It wasn't until the 1820s that the term "granulated sugar" was first used. This then transformed the way buyers and chefs would use sugar in baking. Before this, the sugar needed to be chipped off of the cone and it was then being sifted to a level of fineness desired by the baker.
In addition, smaller plastic versions of sugar molds are used today in the northeastern United States. They are used to make maple sugar candies.
Sugar molds come in a variety of different shapes and sizes. Though most are only a few inches tall and a few inches wide, some have been much larger. In the 15th century, there was one that was 14 inches wide and three feet tall. Due to its large size, the pieces had to be broken off by using special iron sugar cutters.
Oftentimes they would range in size from 5-35 pounds, however, most would be between three to four pounds. They are often two to four feet in length, though some can be longer. Most of them will have 12 holes, though they can have less or more depending on the size.
Common uses today
Though some sugar molds are still used today for their original purpose, they are also popular decor items. They are commonly sold as collectibles or as candle holders. They can be found at antique stores and online as well.
Though there are some authentic sugar molds for sale, many are reproductions specially made for interior decoration. Some people also choose to make their own, as it can be a relatively easy project for those with wood craftsmanship experience.
Some smaller versions of sugar molds exist today that consist of different intricate shapes and designs. They are popular for adding to cakes or other baked goods as edible decorations. Many of these molds are silicone, which makes them easy to use and allows for more attention to detail in the designs.
A Sweet Invention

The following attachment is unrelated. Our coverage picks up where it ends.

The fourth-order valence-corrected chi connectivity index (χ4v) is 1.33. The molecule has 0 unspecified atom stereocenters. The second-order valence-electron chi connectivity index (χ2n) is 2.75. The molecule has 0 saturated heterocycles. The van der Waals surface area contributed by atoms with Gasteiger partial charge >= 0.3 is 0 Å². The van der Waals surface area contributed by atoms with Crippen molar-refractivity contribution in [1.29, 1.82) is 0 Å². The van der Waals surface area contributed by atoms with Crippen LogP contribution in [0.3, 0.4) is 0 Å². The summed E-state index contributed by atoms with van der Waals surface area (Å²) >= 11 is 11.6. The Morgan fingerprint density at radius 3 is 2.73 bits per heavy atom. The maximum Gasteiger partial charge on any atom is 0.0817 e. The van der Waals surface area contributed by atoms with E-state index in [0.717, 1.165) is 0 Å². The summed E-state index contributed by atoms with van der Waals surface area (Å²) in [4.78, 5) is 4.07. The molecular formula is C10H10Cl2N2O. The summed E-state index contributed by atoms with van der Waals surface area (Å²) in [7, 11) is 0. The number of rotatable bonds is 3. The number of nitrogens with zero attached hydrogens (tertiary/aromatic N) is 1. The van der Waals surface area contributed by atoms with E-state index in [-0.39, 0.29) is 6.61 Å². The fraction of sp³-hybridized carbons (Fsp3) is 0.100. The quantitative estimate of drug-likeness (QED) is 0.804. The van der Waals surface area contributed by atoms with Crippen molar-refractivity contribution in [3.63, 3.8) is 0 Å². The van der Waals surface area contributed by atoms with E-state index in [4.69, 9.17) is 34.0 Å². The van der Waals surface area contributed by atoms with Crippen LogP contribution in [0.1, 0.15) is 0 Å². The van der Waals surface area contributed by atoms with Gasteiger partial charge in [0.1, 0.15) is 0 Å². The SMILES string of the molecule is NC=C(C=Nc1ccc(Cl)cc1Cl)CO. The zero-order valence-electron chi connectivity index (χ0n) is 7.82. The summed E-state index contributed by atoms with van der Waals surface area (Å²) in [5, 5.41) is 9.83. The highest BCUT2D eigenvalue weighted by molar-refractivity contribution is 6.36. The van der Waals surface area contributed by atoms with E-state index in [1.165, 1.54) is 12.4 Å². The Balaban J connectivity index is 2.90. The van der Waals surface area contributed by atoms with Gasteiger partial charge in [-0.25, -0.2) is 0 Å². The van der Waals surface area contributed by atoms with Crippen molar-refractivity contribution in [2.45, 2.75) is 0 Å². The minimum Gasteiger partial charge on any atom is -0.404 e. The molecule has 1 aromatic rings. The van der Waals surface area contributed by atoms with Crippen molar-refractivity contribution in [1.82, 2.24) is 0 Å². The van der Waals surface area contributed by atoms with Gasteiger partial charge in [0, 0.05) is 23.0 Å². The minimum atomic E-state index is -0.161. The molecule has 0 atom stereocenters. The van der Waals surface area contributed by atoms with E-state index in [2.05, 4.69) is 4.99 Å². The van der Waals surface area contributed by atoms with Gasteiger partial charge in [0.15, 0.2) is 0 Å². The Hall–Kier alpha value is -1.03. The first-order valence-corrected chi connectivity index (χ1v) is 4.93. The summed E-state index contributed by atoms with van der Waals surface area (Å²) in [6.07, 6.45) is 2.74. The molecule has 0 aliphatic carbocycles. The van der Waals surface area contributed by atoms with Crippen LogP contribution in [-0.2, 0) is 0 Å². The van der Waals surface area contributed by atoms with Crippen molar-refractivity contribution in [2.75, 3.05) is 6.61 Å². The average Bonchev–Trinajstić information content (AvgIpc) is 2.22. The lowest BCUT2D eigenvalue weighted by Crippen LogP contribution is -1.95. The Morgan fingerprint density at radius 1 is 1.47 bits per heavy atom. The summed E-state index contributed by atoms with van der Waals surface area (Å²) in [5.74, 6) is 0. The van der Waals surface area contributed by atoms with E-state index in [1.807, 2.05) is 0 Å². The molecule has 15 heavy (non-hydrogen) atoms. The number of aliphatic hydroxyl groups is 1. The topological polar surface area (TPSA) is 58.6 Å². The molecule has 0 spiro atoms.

Molding sugar in sugar molds traces all the way back to medieval times and was still common until the 19th century. It was a practical and efficient way to form sugar into cones or loaves to be easily sold to customers.
Today, sugar molds are still used in Mexico for making tequila. You can also find smaller forms in northeastern America for making maple sugar candies. There are also molds for making small decorative sugar candies.
Most commonly, you will see them today as decorations, particularly for holding candles. You can find them online or even at some antique stores. They can make for an elegant centerpiece on dining room tables.
Do you have any questions regarding what is a sugar mold? If so, please ask any questions about sugar molding and how they are used in the comment section down below.
Ever since she was a young girl, Anna has been a lover of desserts. As an adult, she enjoys
baking a variety of desserts from cakes, cookies, brownies, bread, and more from scratch. She
enjoys sharing her passion for baking with others who also have a sweet tooth. From properly
measuring ingredients to making sure they are the correct temperature, Anna knows the
importance small details can make in baking. She wants to share her experience with others in
hopes they can make the most delicious baked goods. When she’s not busy blogging, Anna
enjoys trying new recipes in the kitchen.